To declare War, grant Letters of Marque and Reprisal, and make Rules concerning Captures on Land and Water;
The President's authority is described in Article 2 Section 2:
The President shall be commander in chief of the Army and Navy of the United States, and of the militia of the several states, when called into the actual service of the United States;
And that's pretty much all we have from the Constitution on the authority of warring. The gap in the descriptions is that the text contains no restraint on the President in his role as commander in chief. As a result, one side in the debate claims that no restraint was intended and that the President can command his forces beyond our borders as he chooses. The other side claims congress' war declaration power is intended to restrain the President. Which side of this argument a person, or politician, is likely to take generally depends on which party controls which branch of government at any given time.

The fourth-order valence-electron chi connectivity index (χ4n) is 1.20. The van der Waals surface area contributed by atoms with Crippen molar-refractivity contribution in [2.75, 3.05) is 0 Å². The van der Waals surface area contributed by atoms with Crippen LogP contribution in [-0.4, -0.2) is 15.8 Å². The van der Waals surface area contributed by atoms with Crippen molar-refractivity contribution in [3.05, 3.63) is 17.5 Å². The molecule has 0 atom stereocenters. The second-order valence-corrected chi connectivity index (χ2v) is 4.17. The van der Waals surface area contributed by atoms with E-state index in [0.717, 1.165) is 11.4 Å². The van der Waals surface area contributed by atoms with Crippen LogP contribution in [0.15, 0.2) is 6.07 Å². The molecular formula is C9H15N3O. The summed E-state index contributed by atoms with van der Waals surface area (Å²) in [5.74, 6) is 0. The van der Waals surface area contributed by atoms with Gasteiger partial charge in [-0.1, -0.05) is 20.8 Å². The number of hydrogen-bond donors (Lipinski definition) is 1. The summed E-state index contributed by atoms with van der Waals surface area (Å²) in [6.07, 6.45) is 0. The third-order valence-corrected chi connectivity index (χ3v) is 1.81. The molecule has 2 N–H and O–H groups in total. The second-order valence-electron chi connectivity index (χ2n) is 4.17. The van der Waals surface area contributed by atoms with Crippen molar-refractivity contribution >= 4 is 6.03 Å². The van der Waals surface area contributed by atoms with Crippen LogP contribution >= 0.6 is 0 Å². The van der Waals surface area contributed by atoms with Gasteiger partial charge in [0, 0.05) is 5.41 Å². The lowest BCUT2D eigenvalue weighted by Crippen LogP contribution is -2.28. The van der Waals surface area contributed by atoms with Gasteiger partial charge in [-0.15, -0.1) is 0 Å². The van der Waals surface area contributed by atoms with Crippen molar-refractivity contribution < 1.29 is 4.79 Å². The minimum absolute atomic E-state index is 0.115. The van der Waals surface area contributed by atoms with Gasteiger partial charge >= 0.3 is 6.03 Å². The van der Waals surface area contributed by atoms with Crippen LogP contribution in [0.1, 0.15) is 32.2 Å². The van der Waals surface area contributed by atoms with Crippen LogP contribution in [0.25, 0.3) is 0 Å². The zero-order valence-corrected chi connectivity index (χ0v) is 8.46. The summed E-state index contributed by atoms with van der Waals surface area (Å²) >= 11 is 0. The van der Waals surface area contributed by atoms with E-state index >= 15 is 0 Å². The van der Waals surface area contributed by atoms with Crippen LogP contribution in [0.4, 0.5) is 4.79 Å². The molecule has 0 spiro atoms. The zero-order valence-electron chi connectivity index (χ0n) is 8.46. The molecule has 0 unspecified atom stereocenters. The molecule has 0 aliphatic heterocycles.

What really shouldn't be in question is which side of this debate America's founders would be on if they were part of our contemporary discussion. It is clear from their historically recorded fundamental distrust of centralized executive authority, and from comments we have from the founders themselves that the elected representatives of the people were to decide when American blood and treasure would be placed at risk in foreign war. The following quote from James Madison is long, but it covers a variety of points on this subject: